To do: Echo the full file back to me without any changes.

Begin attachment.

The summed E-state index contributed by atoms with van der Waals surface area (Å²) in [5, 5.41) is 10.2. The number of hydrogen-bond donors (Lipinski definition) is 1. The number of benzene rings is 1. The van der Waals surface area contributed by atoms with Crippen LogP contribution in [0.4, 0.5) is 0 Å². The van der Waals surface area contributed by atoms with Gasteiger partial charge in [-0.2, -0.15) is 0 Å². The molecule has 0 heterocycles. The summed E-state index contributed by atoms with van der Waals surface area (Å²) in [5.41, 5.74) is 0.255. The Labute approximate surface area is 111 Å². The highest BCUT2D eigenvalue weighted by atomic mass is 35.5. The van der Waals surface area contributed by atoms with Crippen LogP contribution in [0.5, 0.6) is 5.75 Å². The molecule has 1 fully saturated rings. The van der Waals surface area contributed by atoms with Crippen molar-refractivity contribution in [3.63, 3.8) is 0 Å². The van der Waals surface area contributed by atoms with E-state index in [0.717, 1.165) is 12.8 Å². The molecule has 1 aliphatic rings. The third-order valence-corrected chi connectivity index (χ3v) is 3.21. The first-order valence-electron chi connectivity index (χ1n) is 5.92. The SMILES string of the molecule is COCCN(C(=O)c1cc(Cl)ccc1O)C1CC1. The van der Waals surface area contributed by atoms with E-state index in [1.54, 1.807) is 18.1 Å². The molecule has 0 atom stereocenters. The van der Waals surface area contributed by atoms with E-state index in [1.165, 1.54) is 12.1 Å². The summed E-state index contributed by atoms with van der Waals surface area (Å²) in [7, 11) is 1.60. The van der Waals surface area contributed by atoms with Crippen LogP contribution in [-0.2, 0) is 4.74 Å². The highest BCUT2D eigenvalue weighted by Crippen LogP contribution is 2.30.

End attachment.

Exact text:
The summed E-state index contributed by atoms with van der Waals surface area (Å²) in [5, 5.41) is 10.2. The number of hydrogen-bond donors (Lipinski definition) is 1. The number of benzene rings is 1. The van der Waals surface area contributed by atoms with Crippen LogP contribution in [0.4, 0.5) is 0 Å². The van der Waals surface area contributed by atoms with Gasteiger partial charge in [-0.2, -0.15) is 0 Å². The molecule has 0 heterocycles. The summed E-state index contributed by atoms with van der Waals surface area (Å²) in [5.41, 5.74) is 0.255. The Labute approximate surface area is 111 Å². The highest BCUT2D eigenvalue weighted by atomic mass is 35.5. The van der Waals surface area contributed by atoms with Crippen LogP contribution in [0.5, 0.6) is 5.75 Å². The molecule has 1 fully saturated rings. The van der Waals surface area contributed by atoms with Crippen molar-refractivity contribution in [3.63, 3.8) is 0 Å². The van der Waals surface area contributed by atoms with E-state index in [0.717, 1.165) is 12.8 Å². The molecule has 1 aliphatic rings. The third-order valence-corrected chi connectivity index (χ3v) is 3.21. The first-order valence-electron chi connectivity index (χ1n) is 5.92. The SMILES string of the molecule is COCCN(C(=O)c1cc(Cl)ccc1O)C1CC1. The van der Waals surface area contributed by atoms with E-state index in [1.54, 1.807) is 18.1 Å². The molecule has 0 atom stereocenters. The van der Waals surface area contributed by atoms with E-state index in [1.165, 1.54) is 12.1 Å². The summed E-state index contributed by atoms with van der Waals surface area (Å²) in [7, 11) is 1.60. The van der Waals surface area contributed by atoms with Crippen LogP contribution in [-0.2, 0) is 4.74 Å². The highest BCUT2D eigenvalue weighted by Crippen LogP contribution is 2.30.